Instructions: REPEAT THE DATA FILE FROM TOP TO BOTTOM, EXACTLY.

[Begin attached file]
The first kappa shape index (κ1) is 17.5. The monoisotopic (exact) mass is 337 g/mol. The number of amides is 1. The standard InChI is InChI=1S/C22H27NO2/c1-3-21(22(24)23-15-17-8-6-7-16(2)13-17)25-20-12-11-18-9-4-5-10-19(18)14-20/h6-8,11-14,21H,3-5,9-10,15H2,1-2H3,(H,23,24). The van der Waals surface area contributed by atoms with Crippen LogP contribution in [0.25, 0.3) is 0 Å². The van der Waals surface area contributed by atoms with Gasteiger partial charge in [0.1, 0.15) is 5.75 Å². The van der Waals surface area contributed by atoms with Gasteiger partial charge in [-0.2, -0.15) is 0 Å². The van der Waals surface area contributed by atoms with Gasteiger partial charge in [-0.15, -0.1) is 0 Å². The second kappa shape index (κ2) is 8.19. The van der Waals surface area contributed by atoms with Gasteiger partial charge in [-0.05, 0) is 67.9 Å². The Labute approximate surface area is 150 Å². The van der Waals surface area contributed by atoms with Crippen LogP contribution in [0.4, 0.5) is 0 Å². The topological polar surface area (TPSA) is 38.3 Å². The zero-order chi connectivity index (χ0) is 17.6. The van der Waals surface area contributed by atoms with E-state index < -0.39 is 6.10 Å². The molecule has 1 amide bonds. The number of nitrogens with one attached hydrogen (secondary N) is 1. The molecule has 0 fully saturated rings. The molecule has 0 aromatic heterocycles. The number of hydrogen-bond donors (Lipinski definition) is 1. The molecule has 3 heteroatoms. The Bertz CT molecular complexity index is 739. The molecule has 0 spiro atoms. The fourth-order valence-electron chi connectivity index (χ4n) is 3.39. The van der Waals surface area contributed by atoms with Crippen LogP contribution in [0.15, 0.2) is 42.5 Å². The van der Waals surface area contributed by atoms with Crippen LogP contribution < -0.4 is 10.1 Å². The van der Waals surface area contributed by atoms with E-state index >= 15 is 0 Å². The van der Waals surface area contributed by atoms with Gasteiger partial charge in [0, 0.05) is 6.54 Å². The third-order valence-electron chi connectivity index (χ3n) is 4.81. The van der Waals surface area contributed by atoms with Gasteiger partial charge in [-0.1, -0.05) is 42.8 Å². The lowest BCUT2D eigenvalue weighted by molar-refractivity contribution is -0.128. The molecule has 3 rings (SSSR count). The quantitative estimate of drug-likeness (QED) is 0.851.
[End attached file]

The first kappa shape index (κ1) is 17.5. The monoisotopic (exact) mass is 337 g/mol. The number of amides is 1. The standard InChI is InChI=1S/C22H27NO2/c1-3-21(22(24)23-15-17-8-6-7-16(2)13-17)25-20-12-11-18-9-4-5-10-19(18)14-20/h6-8,11-14,21H,3-5,9-10,15H2,1-2H3,(H,23,24). The van der Waals surface area contributed by atoms with Crippen LogP contribution in [0.25, 0.3) is 0 Å². The van der Waals surface area contributed by atoms with Gasteiger partial charge in [0.1, 0.15) is 5.75 Å². The van der Waals surface area contributed by atoms with Gasteiger partial charge in [-0.2, -0.15) is 0 Å². The van der Waals surface area contributed by atoms with Gasteiger partial charge in [-0.15, -0.1) is 0 Å². The second kappa shape index (κ2) is 8.19. The van der Waals surface area contributed by atoms with Gasteiger partial charge in [-0.05, 0) is 67.9 Å². The Labute approximate surface area is 150 Å². The van der Waals surface area contributed by atoms with Crippen LogP contribution in [0.4, 0.5) is 0 Å². The topological polar surface area (TPSA) is 38.3 Å². The zero-order chi connectivity index (χ0) is 17.6. The van der Waals surface area contributed by atoms with E-state index < -0.39 is 6.10 Å². The molecule has 1 amide bonds. The number of nitrogens with one attached hydrogen (secondary N) is 1. The molecule has 0 fully saturated rings. The molecule has 0 aromatic heterocycles. The number of hydrogen-bond donors (Lipinski definition) is 1. The molecule has 3 heteroatoms. The Bertz CT molecular complexity index is 739. The molecule has 0 spiro atoms. The fourth-order valence-electron chi connectivity index (χ4n) is 3.39. The van der Waals surface area contributed by atoms with Crippen LogP contribution in [0.15, 0.2) is 42.5 Å². The van der Waals surface area contributed by atoms with Crippen LogP contribution < -0.4 is 10.1 Å². The van der Waals surface area contributed by atoms with E-state index >= 15 is 0 Å². The van der Waals surface area contributed by atoms with Gasteiger partial charge in [0, 0.05) is 6.54 Å². The third-order valence-electron chi connectivity index (χ3n) is 4.81. The van der Waals surface area contributed by atoms with Gasteiger partial charge in [-0.1, -0.05) is 42.8 Å². The lowest BCUT2D eigenvalue weighted by molar-refractivity contribution is -0.128. The molecule has 3 rings (SSSR count). The quantitative estimate of drug-likeness (QED) is 0.851.